Will the Excel workbook be open at the time the trasfer should start, or closed?


    Cindy Meister, VSTO/Word MVP

    Friday, April 27, 2012 8:04 AM
    Moderator
  • Cindy,

    Thanks for the response. I'm still new to these forums so I apologize for placing this in the wrong one. Should I move (not sure if I even can or how to) it or is there a way to get a moderator or someone else to move this to the proper forum (is it a request)? Regarding your questions:

    1. Office 2007 and Office 2003 (although most users are on 2007; the few who have 2003 can be moved to the new version easily, since we need to move them soon anyway).

    2. As of right now, the columns in the excel file are not in order (file is exported from an application). If necessary, I can write code that will remove unwanted columns and arrange them so that they are in the proper order unless you know of a way to overcome this without doing any of that.

    3. Yes you are correct; the result will be a word table. Actually the entire form in Word is one large table (I decided to just work with this instead of recreating the entire thing).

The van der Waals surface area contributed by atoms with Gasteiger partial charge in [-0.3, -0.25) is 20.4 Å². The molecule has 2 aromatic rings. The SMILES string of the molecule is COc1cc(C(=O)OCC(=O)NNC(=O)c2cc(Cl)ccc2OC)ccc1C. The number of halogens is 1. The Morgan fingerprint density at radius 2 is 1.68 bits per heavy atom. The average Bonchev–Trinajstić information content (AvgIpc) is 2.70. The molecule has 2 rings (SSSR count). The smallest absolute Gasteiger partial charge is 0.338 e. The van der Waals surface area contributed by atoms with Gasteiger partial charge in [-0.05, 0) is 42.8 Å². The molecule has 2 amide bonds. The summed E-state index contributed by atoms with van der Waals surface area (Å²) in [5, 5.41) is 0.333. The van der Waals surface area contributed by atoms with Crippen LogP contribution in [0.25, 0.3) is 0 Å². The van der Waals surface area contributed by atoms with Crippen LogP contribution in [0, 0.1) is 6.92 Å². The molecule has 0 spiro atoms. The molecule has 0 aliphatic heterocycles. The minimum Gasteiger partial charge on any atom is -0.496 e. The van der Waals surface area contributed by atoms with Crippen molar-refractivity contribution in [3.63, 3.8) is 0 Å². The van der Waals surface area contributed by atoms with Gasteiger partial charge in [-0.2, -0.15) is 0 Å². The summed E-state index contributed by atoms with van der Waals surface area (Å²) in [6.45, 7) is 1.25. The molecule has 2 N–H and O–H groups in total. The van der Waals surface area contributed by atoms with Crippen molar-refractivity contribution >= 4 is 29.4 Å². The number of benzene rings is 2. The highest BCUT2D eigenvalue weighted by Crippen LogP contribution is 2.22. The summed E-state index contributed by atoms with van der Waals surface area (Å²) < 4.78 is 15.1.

4. If i'm understanding what you said here correctly (essentially copy and paste?) then yes, the rows will be appended to the existing table.

    5. The application (online) where the file is exported from is available to all users. They will export the file to their local machine. The word document will also be on their local machines as well. Look at the referenced thread and view my code; this is why i'm allowing the user to select the document as each one might be saving the file in a different location and naming it a different way.

    6. Looking at my code (again), I originally thought it would be good to have the user see both documents as the application ran. However, after thinking about it, I'm thinking that the Excel file should be closed and only have the Word document open. However, if you have a better suggestion I'm definitely open to anything.

    Again, thanks for the response. Other than a (small?) code change, would the above work with a Word template instead of a document so that the user would always be prompted to save the new file?

    -DP


    Friday, April 27, 2012 2:16 PM
  • Hi DP

    I can move the question later. We're still in the process of determining which approach you want :-)